Okja director Bong Joon-Ho’s Parasite em> won the Palme d’Or in a unanimous decision at 2019 ‘s Cannes Film Festival. This is the first time a Korean director has won the festival’s top honor.
Cannes jury president Alejandro G. Inarritu said, “We all shared the puzzle of the unexpected way this film made us through different genres and spoke in a funny, whimsical, tender path — with no arbitration — of something so related and urgent, so global in such a local film, with such a beautiful efficiency of media, and an increased understanding of what film really is. We is well mesmerized when we saw it, and it maintained proliferating and originating: that’s why it was a unanimous decision.”
The director’s fifth film ever- the history of two poverty-stricken siblings who infiltrate a rich household- assembles an unclassifiable oeuvre characterized only by his remarkable style and memorable tales. Variety acclaims it as a logical and admirable advancement 😛 TAGEND
The Korean trickster god is above all known for his uncategorizable movie skirmishes which tumble bloodily down the genre stairs stumbling each step — comedy, horror, drama, social narration, slasher, creature piece, carnage whodunit, manifesto for vegetarianism — on the way. But while Parasite em> certainly cycles through more than half that roster, the laugh is darker, the snarl more vicious and the sob more despairing than we’ve ever had from him before. Bong is back and on clever model, but he is unmistakably, roaringly ferocious, and it registers because the target is so deserving, so enormous, so 2019 : “Parasite” is a tick fat with the harsh blood of class rage.
Vulture’s Bilge Ebiri determined the movie similarly genre-defying 😛 TAGEND
When I interviewed Bong years ago, he is said that he affection genre movies but dislikes category gatherings, and now he upends that theme: Parasite is not a category movie, but it sometimes exerts — carefully, playfully, deliriously — genre conventions and all the premises that “re coming with” them. You stop thinking Parasite be transformed into one thing, but it stops turning into something else. It mutates, like a real parasite trying to hang on to its host.
Polygon’s Karen Han wasn’t the only one to mention the multiple applause violates the movie payed, as well as her own visceral reaction to it 😛 TAGEND
Watching the Jenga tower wobble is exhilarating, and led to not only one but two bursts of clapping during the critics’ screening at Cannes( the only cinema I attended to earn any cheering before approvals wheeled ). The contrast between the tender equilibrium the characters must retain and Bong’s bombastic, pull-out-all-the-stops storytelling is a pure adrenaline rush — I was shaking when I left the theater, and remained that way for at the least an hour.
Stephen Dalton at the Hollywood Reporter announced it “cumbersomely planned and heavy-handed in its social commentary, ” as well as somewhat overlong, but a quality film regardless. He heaped special accolade on Bong’s team, calling out the individual talent it took to make this film happen.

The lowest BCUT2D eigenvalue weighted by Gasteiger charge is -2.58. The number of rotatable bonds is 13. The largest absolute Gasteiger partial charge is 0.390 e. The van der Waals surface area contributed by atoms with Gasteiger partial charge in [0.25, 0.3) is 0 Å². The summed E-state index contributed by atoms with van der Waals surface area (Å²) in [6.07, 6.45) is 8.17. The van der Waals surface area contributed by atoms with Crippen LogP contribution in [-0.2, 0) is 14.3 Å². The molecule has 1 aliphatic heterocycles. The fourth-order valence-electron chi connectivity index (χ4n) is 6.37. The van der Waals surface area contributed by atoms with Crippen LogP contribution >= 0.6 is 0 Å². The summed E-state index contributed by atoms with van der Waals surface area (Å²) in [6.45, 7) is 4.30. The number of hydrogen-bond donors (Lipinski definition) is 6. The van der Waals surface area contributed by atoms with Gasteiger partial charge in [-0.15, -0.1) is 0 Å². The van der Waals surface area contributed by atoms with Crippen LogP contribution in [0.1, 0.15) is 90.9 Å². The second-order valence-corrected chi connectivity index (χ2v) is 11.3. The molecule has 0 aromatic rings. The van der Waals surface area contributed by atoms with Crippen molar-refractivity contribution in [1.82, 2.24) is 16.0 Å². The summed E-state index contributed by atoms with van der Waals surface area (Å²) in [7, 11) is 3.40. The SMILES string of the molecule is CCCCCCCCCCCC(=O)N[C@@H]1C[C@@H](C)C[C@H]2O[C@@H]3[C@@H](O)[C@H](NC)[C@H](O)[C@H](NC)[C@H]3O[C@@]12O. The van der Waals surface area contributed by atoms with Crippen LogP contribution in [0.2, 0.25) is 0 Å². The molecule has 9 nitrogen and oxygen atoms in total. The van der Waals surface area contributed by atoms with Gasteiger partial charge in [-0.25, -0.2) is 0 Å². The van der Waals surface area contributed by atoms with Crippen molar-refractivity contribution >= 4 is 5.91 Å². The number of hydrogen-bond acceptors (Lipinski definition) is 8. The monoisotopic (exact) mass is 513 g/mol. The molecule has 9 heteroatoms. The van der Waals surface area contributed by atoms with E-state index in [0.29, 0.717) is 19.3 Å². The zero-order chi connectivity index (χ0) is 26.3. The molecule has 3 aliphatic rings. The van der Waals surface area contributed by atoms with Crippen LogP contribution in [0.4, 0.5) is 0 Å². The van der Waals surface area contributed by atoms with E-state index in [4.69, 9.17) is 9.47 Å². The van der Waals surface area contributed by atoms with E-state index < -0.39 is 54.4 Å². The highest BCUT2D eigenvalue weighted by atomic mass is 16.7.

The achievements are uniformly solid, with special ascribe due to the child and teen actors. Hong Kyung-pyo’s high-gloss cinematography mixes glowing candy-shop hues with kinetic accuracy, while Lee Ha-jun’s production design is typically brilliant, especially the elegantly minimalist Park family mansion, which suffices as both palatial fortress and ominou prison. Spliced into Jung Jaei-il’s dread-laden score, smells posies of classical music provide bustling comic counterpoint as well as wry commentary on the disdainful culture evaluates being slowly eviscerated onscreen.
Film School Rejects said here film’s key points of contention will be whether or not it’s “perfect” 😛 TAGEND
Good luck arguing against its gorgeous, inimitable, all-encompassing craftsmanship. The film is laugh-out-loud funny, an clever fusion of humanity and absurdity, thrilling until its final depraved minutes, a pristinely shot modern architectural feast for the eyes, a razor-sharp socio-economic critique, and a enigmatic operatic drama…Everything is quickly and aggressively edited, abound with superb, geometric cinematography. He divulges just enough to let you in on what’s going on but hinders enough from you to always leave you at the edge of your seat in a state of exhilarated revel. It’s Bong’s frugal screenwriting and resourceful direction that starts Parasite such a accomplishment, and the plot epitome ends here.
The Guardian called Parasite ” a luxuriously watchable and sardonic anticipation drama.”
It lopes as purringly smooth as the Mercedes driven by the lead character, played by Korean star Song Kang-ho. Parasite is a bizarre black comedy about social status, endeavour, materialism and the patriarchal family unit, and people who accept the idea of having( or loaning) international civil servants class.
IndieWire’s David Ehrlich says that “with Parasite , Bong finally becomes a genre unto himself.”
Giddy one moment, unbearably tense the next, and always so entertaining and fine-tuned that you don’t even notice when it’s changing gears, Parasite takes all of the hits you expect to find in a Bong film and diminishes them down with clockwork precision. The movie doesn’t feel smaller than the globe-trotting Okja , exclusively more constricted…the movie included a number of inspired sequences that pulsate with the same, chaotic, morally related madness of Bong’s signature moments.
Parasite does not already have a wide handout date.